catfantastic | Jul 21, 2012 |
Since we last saw Lucifer in Murder Mysteries, mulling over the injustice of the Lord, some 13 billion years have passed. More than that if Murder Mysteries takes place before the creation of the universe, which it probably does. Since then, Lucifer has rebelled against the Lord, been consigned to Hell, given up Hell (its dominion passing into the hands of a pair of angels), and set up in a piano bar in L.A. because, you know, what else would you do? His former consort, Mazikeen, works there with him.

And he'd probably be there, enjoying himself just fine, if Amendiel, an angel himself, didn't pop into Lucifer's bar, Lux, from the Silver City to ask Lucifer to undertake a mission that the Lord can't be seen to directly intervene in. In "The Morningstar Option," someone's granting wishes, or something. It's all very vague and cosmological. Lucifer recruits a human girl who tied into the phenomenon and strikes out to put a stop to it. The story actually reminded me a lot of "The Thessaliad" in The Sandman Presents: Taller Tales in that Lucifer, like Thessaly, knows the ways these kinds of stories work, and therefore undertakes the story in line with the way it should go.

In the second story here, "A Six-Card Spread," Lucifer heads off the Germany to get another former angel to read some cards for him. Of course, there's trouble afoot, what with a bunch of racist thugs running around and the cards themselves gaining intelligence. And Lucifer's not the only person after them... (Who would have guessed that?)

In both good and bad ways, these remind me of the early Sandman stories. There are big, neat ideas being played with. But there's also a protagonist for whom no problem ever seems to exist. As in the Sandman stories, I found myself focusing on the minor mortal characters, because they had lives and problems and such. Lucifer only has smugness, and that works much of the time... but not all of it. I found "The Morningstar Option" more interesting, but "A Six-Card Spread" got bogged down in all the mythology of the cards, which I didn't find very interesting. Part of the problem (again, like early Sandman) is that the story often doesn't seem to operate by rules the reader is aware of. Lucifer and all the myriad demons do things when they need to, and that is that.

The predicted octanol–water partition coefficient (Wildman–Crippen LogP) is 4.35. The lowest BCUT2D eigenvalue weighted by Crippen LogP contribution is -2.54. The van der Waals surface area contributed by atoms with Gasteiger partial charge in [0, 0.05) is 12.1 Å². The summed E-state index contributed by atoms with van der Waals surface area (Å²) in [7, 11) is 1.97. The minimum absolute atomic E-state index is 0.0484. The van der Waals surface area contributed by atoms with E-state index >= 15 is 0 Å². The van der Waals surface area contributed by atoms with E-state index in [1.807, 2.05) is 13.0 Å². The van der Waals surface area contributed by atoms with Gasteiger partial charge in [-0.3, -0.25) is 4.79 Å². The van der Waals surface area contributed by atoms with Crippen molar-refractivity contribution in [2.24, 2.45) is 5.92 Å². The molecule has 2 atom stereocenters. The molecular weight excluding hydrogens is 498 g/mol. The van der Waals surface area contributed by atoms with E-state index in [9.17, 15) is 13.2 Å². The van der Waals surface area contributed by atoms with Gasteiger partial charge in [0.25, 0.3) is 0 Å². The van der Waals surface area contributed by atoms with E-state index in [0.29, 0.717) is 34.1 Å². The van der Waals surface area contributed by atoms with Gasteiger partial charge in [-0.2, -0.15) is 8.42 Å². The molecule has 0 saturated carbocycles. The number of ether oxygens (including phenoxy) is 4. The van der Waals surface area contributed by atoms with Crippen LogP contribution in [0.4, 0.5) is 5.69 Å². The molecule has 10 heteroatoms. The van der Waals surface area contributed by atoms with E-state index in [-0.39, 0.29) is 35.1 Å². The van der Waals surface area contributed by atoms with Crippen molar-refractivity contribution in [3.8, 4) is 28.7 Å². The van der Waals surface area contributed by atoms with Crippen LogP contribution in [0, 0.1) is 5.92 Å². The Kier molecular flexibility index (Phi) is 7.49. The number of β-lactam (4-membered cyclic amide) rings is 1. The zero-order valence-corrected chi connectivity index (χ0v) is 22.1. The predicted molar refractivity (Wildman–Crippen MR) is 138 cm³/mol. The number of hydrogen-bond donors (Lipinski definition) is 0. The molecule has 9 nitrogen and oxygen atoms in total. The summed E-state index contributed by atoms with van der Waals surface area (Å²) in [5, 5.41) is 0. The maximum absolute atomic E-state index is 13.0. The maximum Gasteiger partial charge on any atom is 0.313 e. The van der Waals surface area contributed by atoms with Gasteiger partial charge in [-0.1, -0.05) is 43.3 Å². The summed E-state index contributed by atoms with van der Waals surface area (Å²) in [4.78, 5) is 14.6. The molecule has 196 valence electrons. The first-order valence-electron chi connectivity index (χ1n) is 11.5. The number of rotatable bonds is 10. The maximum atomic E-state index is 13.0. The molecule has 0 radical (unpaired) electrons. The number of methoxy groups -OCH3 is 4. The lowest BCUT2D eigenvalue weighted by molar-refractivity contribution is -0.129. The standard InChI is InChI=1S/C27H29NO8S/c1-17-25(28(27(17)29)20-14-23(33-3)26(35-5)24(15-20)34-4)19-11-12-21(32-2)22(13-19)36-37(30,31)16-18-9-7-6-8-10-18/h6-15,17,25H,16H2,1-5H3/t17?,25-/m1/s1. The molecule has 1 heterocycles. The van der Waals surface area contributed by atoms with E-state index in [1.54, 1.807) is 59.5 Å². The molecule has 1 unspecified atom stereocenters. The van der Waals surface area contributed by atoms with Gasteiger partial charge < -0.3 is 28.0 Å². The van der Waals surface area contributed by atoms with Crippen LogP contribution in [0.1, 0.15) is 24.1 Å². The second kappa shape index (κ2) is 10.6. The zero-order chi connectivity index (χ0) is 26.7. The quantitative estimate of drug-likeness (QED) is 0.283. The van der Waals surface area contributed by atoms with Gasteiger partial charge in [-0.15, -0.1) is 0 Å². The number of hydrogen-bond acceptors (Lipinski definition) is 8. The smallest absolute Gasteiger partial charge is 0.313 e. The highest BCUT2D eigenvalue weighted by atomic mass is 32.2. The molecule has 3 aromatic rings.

The villains of "The Morningstar Option" bothered me, in that they were gods from before our universe or something... but that didn't really matter. They could have been wish-granting Star Trek space aliens for all the difference it made to the story being told. Just saying "gods" didn't do a whole lot to make the story different.

The book ends with a short story, "Born with the Dead," about a girl whose dead grandmothers give her advice, which comes in handy when her best friend is murdered. I liked it a lot, probably for the same reason I liked a lot of the Sandman fill-in stories-- it had a protagonist I could identify with. Lucifer's here, but it's a small bit at the end.

Last time I read a Mike Carey take on a Sandman spin-off, I got the excellent The Furies. So far, this isn't bad, but it's no rival either.

Lucifer: « Previous in sequence | Next in sequence »
  Stevil2001 | Dec 17, 2011 |
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» Add other authors (15 possible)

Author nameRoleType of authorWork?Status
Mike Careyprimary authorall editionsconfirmed
Hampton, ScottIllustratorsecondary authorall editionsconfirmed
Hodgkins, JamesIllustratorsecondary authorall editionsconfirmed
Ormston, DeanIllustratorsecondary authorall editionsconfirmed
Pleece, WarrenIllustratorsecondary authorall editionsconfirmed
Weston, ChrisIllustratorsecondary authorall editionsconfirmed
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Lucifer is on a mission to locate the soul of a girl called Elaine, who bears the distinction of being God's granddaughter. But it's certainly not going to be an easy journey, as Lucifer travels through dimensions that are ever darker.